By Sebastien Blanc
The US state of Georgia has executed its first woman in 70 years despite an appeal for clemency from Pope Francis.
Kelly Gissendaner, 47, made a statement and requested a prayer before she was put to death by lethal injection after a flurry of last-minute appeals.
"At 12:21am, the court-ordered execution of Kelly Gissendaner was carried out in accordance with state law," said Gwendolyn Hogan, a spokeswoman for the Georgia Department of Corrections.
Gissendaner was the first woman to be executed in the southern state since 1945, and the 16th nationwide since the Supreme Court re-established the death penalty in 1976.
She was sentenced to death after being found guilty of conspiring to murder her husband in 1997.
Her execution was initially scheduled for 7pm on Tuesday (local time), but was delayed as her lawyers sought an eleventh-hour reprieve in filings before a federal court of appeals, the Georgia Supreme Court and the US Supreme Court, to no avail.
Dozens of supporters and death penalty opponents kept vigil outside the state prison in Jackson, Georgia, as Gissendaner awaited her fate.
"If you wanted proof that the death penalty is torture, look no further than #KellyGissendaner waiting hours to see if she'll live or die," Helen Prejean, a Catholic nun and anti-death penalty advocate, wrote on her Twitter account.
Hers was the first execution of a US inmate since Pope Francis called for the global abolition of the death penalty in his speech to the US Congress last week.
The Pope's personal representative sent a letter to Georgia's parole board on Tuesday making "an urgent appeal" to commute Gissendaner's sentence to "one that would better express both justice and mercy".
"Please be assured of my prayers as you consider this request by Pope Francis for what I believe would be a just act of clemency," Archbishop Carlo Maria Vigano wrote.
Gissendaner's supporters have argued she was a changed woman who found God behind bars.
She was found guilty of watching from her car as her boyfriend, Gregory Owen, murdered her husband and she had planned to profit from the death by cashing in an insurance policy.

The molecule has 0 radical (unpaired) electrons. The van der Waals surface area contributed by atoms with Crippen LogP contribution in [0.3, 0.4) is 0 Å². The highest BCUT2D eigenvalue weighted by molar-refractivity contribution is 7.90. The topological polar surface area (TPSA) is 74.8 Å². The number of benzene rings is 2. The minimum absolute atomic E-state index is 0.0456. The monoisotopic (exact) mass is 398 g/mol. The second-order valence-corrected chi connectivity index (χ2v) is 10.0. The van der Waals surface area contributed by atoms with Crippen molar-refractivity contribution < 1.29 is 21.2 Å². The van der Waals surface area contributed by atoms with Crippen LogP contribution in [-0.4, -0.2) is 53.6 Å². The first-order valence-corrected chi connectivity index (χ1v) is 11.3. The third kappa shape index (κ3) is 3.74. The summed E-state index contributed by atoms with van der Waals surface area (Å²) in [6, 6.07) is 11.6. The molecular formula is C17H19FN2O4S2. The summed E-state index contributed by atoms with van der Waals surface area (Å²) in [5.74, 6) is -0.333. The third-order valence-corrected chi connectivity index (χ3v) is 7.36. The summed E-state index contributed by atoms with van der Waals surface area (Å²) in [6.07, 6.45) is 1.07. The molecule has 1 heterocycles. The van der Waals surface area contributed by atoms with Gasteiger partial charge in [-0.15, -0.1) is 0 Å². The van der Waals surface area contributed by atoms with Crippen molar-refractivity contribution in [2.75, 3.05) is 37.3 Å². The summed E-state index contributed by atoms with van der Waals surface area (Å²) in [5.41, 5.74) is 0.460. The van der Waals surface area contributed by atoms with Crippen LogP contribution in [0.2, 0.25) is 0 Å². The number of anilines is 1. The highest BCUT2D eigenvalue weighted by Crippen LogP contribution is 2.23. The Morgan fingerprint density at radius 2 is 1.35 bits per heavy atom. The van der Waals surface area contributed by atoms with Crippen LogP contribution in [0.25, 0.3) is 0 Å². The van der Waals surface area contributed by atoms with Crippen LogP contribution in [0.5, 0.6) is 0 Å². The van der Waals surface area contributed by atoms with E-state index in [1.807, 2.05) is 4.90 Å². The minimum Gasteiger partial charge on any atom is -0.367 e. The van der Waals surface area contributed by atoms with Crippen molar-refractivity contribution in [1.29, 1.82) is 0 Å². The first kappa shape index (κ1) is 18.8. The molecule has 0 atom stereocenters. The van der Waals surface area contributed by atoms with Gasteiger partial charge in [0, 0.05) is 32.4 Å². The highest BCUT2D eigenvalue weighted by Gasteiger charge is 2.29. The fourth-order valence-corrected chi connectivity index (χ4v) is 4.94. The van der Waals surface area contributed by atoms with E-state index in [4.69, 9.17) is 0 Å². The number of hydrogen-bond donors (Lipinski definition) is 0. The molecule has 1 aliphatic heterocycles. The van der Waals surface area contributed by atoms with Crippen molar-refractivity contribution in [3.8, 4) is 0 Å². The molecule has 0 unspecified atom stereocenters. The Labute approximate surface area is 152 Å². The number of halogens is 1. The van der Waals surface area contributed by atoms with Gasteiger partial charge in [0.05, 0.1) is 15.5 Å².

Owen confessed to beating and stabbing Douglas Gissendaner, and then trying to make the murder look like a robbery.
He negotiated a plea deal with prosecutors and was given a life sentence with the possibility of parole after 25 years.
Gissendaner turned down the deal, which meant her case went before a jury.
"The outcome illustrates one of the fundamental flaws with the death penalty – it's applied arbitrarily," said Steven Hawkins, executive director of Amnesty International, which is among a number of groups that called for her sentence to be commuted to life in prison.
Gissendaner's daughter and two sons urged officials to spare their mother's life in a statement earlier this month.
"We've lost our dad. We can't imagine losing our mom too."
This was the third time Gissendaner's children and supporters had gone through the ordeal of a death watch.
Gissendaner was set to die in February, but the execution was cancelled because of a snow storm. A month later it was again called off because the lethal injection drug officials planned to use, pentobarbital, was uncharacteristically cloudy.
Two more death row inmates are scheduled to die this week.
On Wednesday, Richard Glossip, 52, faces death by lethal injection in Oklahoma for the 1997 murder of a motel owner, a crime he denies committing.
On Thursday, Virginia is scheduled to put to death Alfredo Prieto, a Salvadoran immigrant who was convicted of three murders and linked to six others.